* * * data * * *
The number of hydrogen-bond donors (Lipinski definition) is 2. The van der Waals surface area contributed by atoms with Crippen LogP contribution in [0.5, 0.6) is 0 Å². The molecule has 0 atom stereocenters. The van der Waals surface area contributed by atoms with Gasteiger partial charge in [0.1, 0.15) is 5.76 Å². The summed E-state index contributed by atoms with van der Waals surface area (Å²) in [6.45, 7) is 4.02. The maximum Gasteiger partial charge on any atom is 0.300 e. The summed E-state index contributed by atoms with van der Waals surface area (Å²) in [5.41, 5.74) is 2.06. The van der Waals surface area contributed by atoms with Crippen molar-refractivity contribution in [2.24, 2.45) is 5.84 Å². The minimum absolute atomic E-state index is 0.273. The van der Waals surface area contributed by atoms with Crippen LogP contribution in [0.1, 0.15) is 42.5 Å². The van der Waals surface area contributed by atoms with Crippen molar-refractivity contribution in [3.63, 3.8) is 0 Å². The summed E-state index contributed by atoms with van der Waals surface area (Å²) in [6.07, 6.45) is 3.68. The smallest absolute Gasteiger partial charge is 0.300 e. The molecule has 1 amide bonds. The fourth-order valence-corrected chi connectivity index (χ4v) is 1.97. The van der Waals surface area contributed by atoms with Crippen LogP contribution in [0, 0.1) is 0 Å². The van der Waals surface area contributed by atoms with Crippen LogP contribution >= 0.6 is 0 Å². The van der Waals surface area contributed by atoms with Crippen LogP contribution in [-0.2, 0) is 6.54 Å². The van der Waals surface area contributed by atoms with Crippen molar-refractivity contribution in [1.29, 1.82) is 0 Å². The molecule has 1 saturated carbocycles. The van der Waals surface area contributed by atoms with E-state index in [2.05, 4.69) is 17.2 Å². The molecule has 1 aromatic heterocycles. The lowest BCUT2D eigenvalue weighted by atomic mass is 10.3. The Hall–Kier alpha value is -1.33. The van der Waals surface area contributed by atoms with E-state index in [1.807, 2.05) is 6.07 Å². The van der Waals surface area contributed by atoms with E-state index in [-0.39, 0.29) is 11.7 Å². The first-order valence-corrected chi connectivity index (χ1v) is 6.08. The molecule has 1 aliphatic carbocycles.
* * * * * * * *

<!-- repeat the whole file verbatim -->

The number of hydrogen-bond donors (Lipinski definition) is 2. The van der Waals surface area contributed by atoms with Crippen LogP contribution in [0.5, 0.6) is 0 Å². The molecule has 0 atom stereocenters. The van der Waals surface area contributed by atoms with Gasteiger partial charge in [0.1, 0.15) is 5.76 Å². The summed E-state index contributed by atoms with van der Waals surface area (Å²) in [6.45, 7) is 4.02. The maximum Gasteiger partial charge on any atom is 0.300 e. The summed E-state index contributed by atoms with van der Waals surface area (Å²) in [5.41, 5.74) is 2.06. The van der Waals surface area contributed by atoms with Crippen molar-refractivity contribution in [2.24, 2.45) is 5.84 Å². The minimum absolute atomic E-state index is 0.273. The van der Waals surface area contributed by atoms with Crippen LogP contribution in [0.1, 0.15) is 42.5 Å². The van der Waals surface area contributed by atoms with Crippen molar-refractivity contribution in [3.63, 3.8) is 0 Å². The summed E-state index contributed by atoms with van der Waals surface area (Å²) in [6.07, 6.45) is 3.68. The smallest absolute Gasteiger partial charge is 0.300 e. The molecule has 1 amide bonds. The fourth-order valence-corrected chi connectivity index (χ4v) is 1.97. The van der Waals surface area contributed by atoms with Crippen LogP contribution in [0, 0.1) is 0 Å². The van der Waals surface area contributed by atoms with Crippen LogP contribution >= 0.6 is 0 Å². The van der Waals surface area contributed by atoms with Crippen LogP contribution in [-0.2, 0) is 6.54 Å². The van der Waals surface area contributed by atoms with Crippen molar-refractivity contribution in [1.29, 1.82) is 0 Å². The molecule has 1 saturated carbocycles. The van der Waals surface area contributed by atoms with E-state index in [2.05, 4.69) is 17.2 Å². The molecule has 1 aromatic heterocycles. The lowest BCUT2D eigenvalue weighted by atomic mass is 10.3. The Hall–Kier alpha value is -1.33. The van der Waals surface area contributed by atoms with E-state index in [1.807, 2.05) is 6.07 Å². The van der Waals surface area contributed by atoms with E-state index in [-0.39, 0.29) is 11.7 Å². The first-order valence-corrected chi connectivity index (χ1v) is 6.08. The molecule has 1 aliphatic carbocycles.